Some old fashioned love over the holiday weekend
Why in Christ's name would I want to write about love now, of all times? As Rick would say "With the whole world crumbling, we pick this time to fall in love".
So as the whole country (when I say that I mean my extremely limited understanding of the whole country, that is to say the country covered by media OB vans and social media patrons - beyond that remains an oblivion) prepares for its crusade against corruption, negative real income, plummeting Sensex, floundering governance and what-not, I thought I will give the movement a flower power spin (Oh c'mon it has been a little low on sex appeal right?. Now now don't hold this against me my pledged-to-the-cause brothers and sisters, I have always had poor wit) and provide some distraction to the overstressed, newly-awaken citizens. Like those really cool, bunch of boys sang "All we need is love". Maybe they were right, who knows?
So here's my top 5 celluloid love stories: (they ain't too artsy, brainy or thought-provoking - just the kind which might warm your burning-with-rebellious-anger heart over the long weekend)
Casablanca - Because it gave us lines which we have used in our state of advanced inebriation, made a fool of ourselves and yet got away. I mean who has not sat by the bar with a drink, looked up and said -- "Of all the gin joints, in all the towns, in all the world, she walks into mine" (You haven't?....try it tonight, just make sure she is worth it). Because it gave us immortal, unbelievably cool men - Rick and Captain Renault. And also Laszlo, though he had the advantage of being the author-backed cool. Because it is a beautiful, heart wrenching love story set against war and the complex conflict of right and wrong. It is also about that thing which at times is greater than human love - the worthy cause. And most importantly because of the simmering Humphrey Bogart and the iridescent Ingrid Bergman.
Before Sunrise/Before Sunset - It's like Richard Linklater stole all my thoughts and confusions about love and wrote these two brilliant, life changing movies. Two people talking, like two people generally do in real life- fleeting, desultory, vague, meandering, senseless and sometimes-profound and never for once will your attention waver. After probably a hundred views at times I cease to think of it as a movie. It is too damn real - especially the unpleasant parts, the ones you would not want to acknowledge although deep down you know it's true. My fixation with these two movies is to the extent that there have been numerous times I have caught myself saying and thinking the lines from the movies like they were my own lines. I love them both, and I grudge the fact that of late I am leaning more towards the sequel. It is another inescapable affirmation of the fact that I am growing old and hence more cynical and (forced) wiser. Alas.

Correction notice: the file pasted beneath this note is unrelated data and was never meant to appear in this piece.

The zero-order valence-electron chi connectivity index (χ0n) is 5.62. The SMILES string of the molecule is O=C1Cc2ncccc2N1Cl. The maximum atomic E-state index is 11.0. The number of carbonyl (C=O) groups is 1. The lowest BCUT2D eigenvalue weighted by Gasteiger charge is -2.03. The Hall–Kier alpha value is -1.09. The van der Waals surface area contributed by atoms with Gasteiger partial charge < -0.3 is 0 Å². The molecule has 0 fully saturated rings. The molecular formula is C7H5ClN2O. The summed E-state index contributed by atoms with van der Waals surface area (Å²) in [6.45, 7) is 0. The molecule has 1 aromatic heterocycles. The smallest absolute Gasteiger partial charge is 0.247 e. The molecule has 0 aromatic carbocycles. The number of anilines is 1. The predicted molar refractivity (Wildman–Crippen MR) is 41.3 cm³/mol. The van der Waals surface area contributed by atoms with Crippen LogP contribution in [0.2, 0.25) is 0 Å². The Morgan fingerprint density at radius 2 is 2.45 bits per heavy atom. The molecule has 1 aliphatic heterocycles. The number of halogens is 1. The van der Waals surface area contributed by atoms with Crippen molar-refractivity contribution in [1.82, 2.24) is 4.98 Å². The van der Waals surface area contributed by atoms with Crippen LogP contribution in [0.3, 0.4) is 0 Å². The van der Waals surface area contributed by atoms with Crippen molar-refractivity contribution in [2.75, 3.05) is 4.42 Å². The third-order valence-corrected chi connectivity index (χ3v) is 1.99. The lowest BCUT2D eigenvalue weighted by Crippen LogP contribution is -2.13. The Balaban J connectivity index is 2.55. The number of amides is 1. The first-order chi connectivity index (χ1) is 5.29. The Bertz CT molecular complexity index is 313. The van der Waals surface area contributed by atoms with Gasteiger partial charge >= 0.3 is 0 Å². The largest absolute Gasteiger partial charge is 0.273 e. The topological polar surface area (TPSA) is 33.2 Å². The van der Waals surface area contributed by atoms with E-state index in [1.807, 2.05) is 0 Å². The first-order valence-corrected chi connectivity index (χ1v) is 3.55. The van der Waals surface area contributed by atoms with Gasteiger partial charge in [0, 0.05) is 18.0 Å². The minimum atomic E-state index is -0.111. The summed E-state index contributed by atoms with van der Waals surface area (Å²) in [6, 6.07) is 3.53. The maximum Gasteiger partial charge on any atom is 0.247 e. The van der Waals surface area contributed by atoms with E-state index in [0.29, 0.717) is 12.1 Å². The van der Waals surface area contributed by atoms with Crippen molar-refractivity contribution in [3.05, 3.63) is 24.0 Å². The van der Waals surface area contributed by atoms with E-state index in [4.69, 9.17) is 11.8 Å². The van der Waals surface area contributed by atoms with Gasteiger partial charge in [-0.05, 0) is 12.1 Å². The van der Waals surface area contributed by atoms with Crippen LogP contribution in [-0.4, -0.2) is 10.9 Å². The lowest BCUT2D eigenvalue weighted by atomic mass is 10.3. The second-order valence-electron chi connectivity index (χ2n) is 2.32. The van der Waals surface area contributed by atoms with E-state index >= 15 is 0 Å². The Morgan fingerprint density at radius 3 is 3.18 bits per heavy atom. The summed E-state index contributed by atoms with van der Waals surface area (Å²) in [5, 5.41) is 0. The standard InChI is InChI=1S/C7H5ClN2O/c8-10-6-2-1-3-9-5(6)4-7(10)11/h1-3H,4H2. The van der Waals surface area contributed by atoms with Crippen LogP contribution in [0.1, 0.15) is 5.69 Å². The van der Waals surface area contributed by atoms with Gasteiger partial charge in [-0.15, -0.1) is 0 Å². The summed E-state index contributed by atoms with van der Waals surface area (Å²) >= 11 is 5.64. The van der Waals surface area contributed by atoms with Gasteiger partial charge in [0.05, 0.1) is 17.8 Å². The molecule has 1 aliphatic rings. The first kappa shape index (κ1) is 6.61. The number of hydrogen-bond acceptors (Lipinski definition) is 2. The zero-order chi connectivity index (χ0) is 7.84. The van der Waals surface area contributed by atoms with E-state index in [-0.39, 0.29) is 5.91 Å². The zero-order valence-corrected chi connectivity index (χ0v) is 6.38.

Love, Actually - Because it gets me into the Christmas mood like nothing else can, even on a sweltering day in May. It is one of rare those rom-coms that do not make me cringe at all, even when I am at my critical, rationale best (worst?). The corniness is never overdone. Even the fantastical Prime Minister track seems plausible, attributable to a large extent to the gorgeous, gullible charm of the most Brit (tied with Colin Firth) of all leading men - Hugh Grant. And the scene with a flustered Emma Thompson fighting tears, while Joni Mitchell's hauntingly beautiful "Both Sides Now" plays in the background gives me goose bumps every single time. And "It's a self-preservation thing, you see" ranks right up there with my all-time memorable film dialogues. (As you would have guessed by now, dialogues are my weak spot).
500 Days Of Summer - I was told I have an uncanny resemblance to Summer Finn (played perfectly by Zooey Deschanel - in the movie's language, the role was 'fated' to be hers) and when I finally watched it I was blown away by the similarities. But besides that narcissistic reason it is a wonderful, earnest love story - probably the best in recent times. It is real, bitter-sweet, funny, heart-breaking in parts, completely convincing and utterly charming. Additionally it also introduced me to the glorious sound of The Smiths.
In the Mood For Love - It is lyrical, melancholic and the closest you can get to poetry in cinema. It's the kind of movie which sucks you in gradually and you take days to emerge from it.
Disclaimer - This is a highly personal list and is devoid of any objectivity, whatsoever.
More about Sharadiya Dasgupta
Sharadiya Dasgupta has a day job in the financial services industry. She enjoys fashion and all things fabulous. She hopes to have her wardrobe spilling over with Chanel, Marchesa, Oscar de la Renta, Valentino, Sabyasachi, Manish Arora some day but till then she is happy writing about these labels and their creations. She has a degree in Mathematics. Books (strictly fiction), films, music and microfinance are her other areas of interest.
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